Hagaon Hachossid Horav Chaim Meir Bukiet was born on the 24th of Menachem Av 1919 in Wislica, Poland, the only child of Horav Hachossid Reb Avrohom Shmuel and Mrs. Rochel Bukiet. The Previous Rebbe established many small chadorim across the […]
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After the National Hockey League Players’ Association and NHL Owners (finally) came to a Collective Bargaining Agreement on whether the millionaires or the billionaires would earn an additional dollar for the next eight-to-ten-years, the regular-season for the NHL is set to begin play by week’s end.
3 bedroom bungalow with a front screened porch.
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Spacious dining and living room area
2 air conditioners
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1.5 renovated bathrooms
Fully furnished both indoors and outdoors.
Very good location.
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Click here for pictures: http://www.sky2000travel.com/bungalow
Part 2: Horav Hachossid Reb Chaim Hurwitz, fondly known as Reb Chaim Tashkenter, was born to Hachossid Reb Moshe Avrohom Halevi and Mrs. Masha Liba on Shushan Purim 1902 in Suraz, Russia. Suraz, north of Vitebsk and 40 km. from Horodok, was a genuinely chassidishe city.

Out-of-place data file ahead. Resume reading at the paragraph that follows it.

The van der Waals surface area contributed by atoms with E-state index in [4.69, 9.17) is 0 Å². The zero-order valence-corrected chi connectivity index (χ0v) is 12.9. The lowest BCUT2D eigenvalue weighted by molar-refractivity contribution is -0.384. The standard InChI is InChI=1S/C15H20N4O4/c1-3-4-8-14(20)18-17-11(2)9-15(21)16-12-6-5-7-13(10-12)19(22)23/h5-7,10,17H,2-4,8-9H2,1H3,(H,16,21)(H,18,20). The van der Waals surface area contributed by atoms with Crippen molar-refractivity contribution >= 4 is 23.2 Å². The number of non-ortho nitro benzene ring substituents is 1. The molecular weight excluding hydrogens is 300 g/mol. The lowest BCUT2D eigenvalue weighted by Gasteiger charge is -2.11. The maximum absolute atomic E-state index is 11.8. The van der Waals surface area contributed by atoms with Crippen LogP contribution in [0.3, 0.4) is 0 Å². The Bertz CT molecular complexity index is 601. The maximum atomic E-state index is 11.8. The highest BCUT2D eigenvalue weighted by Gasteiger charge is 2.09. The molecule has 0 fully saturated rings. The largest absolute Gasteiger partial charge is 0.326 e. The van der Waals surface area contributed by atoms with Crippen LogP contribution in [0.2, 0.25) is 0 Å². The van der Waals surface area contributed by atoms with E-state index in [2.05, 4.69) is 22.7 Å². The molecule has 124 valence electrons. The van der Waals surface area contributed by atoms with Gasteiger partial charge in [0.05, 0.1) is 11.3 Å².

With special thanks to Rabbi Dovid Hurwitz
Part 1: Horav Hachossid Reb Chaim Hurwitz, fondly known as Reb Chaim Tashkenter, was born to Hachossid Reb Moshe Avrohom Halevi and Mrs. Masha Liba on Shushan Purim 1902 in Suraz, Russia. Suraz, north of Vitebsk and 40 km. from Horodok, was a genuinely chassidishe city.
In honor of his 25th Yarhrzeit, the 16th of Teves and the Yahrzeit of his wife, the 29th of Teves.
Hachossid Rabbi Eliyohu Moshe Liss was born in Nissan 1909, in the city of Dlugoshdola near Vishkov, Poland. Rabbi Liss was not able to verify his date of birth. On one occasion, he asked the Rebbe what date to commemorate. The Rebbe advised him that since Rabonim are considered kings, and the month of Nissan is considered the New Year for kings, therefore he should commemorate his birthday in Nissan.
Horav Hachossid Reb Yosef Menachem Mendel Tenenbaum was born in 1917 to Hachossid Reb Yitzchok and Mrs. Sima Masha in Kotzk, Poland. Reb Mendel’s maternal grandfather, Reb Alter Yaakov Yehuda, was a Kotzker chossid. Chassidim recalled that the Kotzker Rebbe would not begin davening until Reb Alter had come into shul.
The Miami Heat hosted a Jewish heritage night at the basketball team’s Dec. 12 game at American Airlines Arena, with tens of thousands in attendance. How odd, I thought, to celebrate Hanukkah in a sports arena, given that the concept of sports is emblematic of Greek culture.
A special thanks to Rabbi Dr. Shimon Nuebort